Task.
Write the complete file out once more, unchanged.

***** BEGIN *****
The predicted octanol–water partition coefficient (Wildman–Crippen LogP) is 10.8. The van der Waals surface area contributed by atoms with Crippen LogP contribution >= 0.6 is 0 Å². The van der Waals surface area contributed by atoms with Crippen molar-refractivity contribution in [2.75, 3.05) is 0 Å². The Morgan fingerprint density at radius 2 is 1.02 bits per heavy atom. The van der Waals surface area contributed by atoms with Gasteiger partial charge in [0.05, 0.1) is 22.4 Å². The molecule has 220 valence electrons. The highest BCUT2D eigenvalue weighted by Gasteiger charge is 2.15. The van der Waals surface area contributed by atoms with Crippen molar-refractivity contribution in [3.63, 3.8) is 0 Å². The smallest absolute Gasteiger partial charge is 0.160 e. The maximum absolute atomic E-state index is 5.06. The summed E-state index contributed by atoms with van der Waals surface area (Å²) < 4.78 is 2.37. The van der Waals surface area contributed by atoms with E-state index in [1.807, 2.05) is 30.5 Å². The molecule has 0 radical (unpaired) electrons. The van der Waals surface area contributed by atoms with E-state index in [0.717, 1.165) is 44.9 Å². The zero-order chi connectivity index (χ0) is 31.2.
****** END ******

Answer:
The predicted octanol–water partition coefficient (Wildman–Crippen LogP) is 10.8. The van der Waals surface area contributed by atoms with Crippen LogP contribution >= 0.6 is 0 Å². The van der Waals surface area contributed by atoms with Crippen molar-refractivity contribution in [2.75, 3.05) is 0 Å². The Morgan fingerprint density at radius 2 is 1.02 bits per heavy atom. The van der Waals surface area contributed by atoms with Gasteiger partial charge in [0.05, 0.1) is 22.4 Å². The molecule has 220 valence electrons. The highest BCUT2D eigenvalue weighted by Gasteiger charge is 2.15. The van der Waals surface area contributed by atoms with Crippen molar-refractivity contribution in [3.63, 3.8) is 0 Å². The smallest absolute Gasteiger partial charge is 0.160 e. The maximum absolute atomic E-state index is 5.06. The summed E-state index contributed by atoms with van der Waals surface area (Å²) < 4.78 is 2.37. The van der Waals surface area contributed by atoms with E-state index in [1.807, 2.05) is 30.5 Å². The molecule has 0 radical (unpaired) electrons. The van der Waals surface area contributed by atoms with E-state index in [0.717, 1.165) is 44.9 Å². The zero-order chi connectivity index (χ0) is 31.2.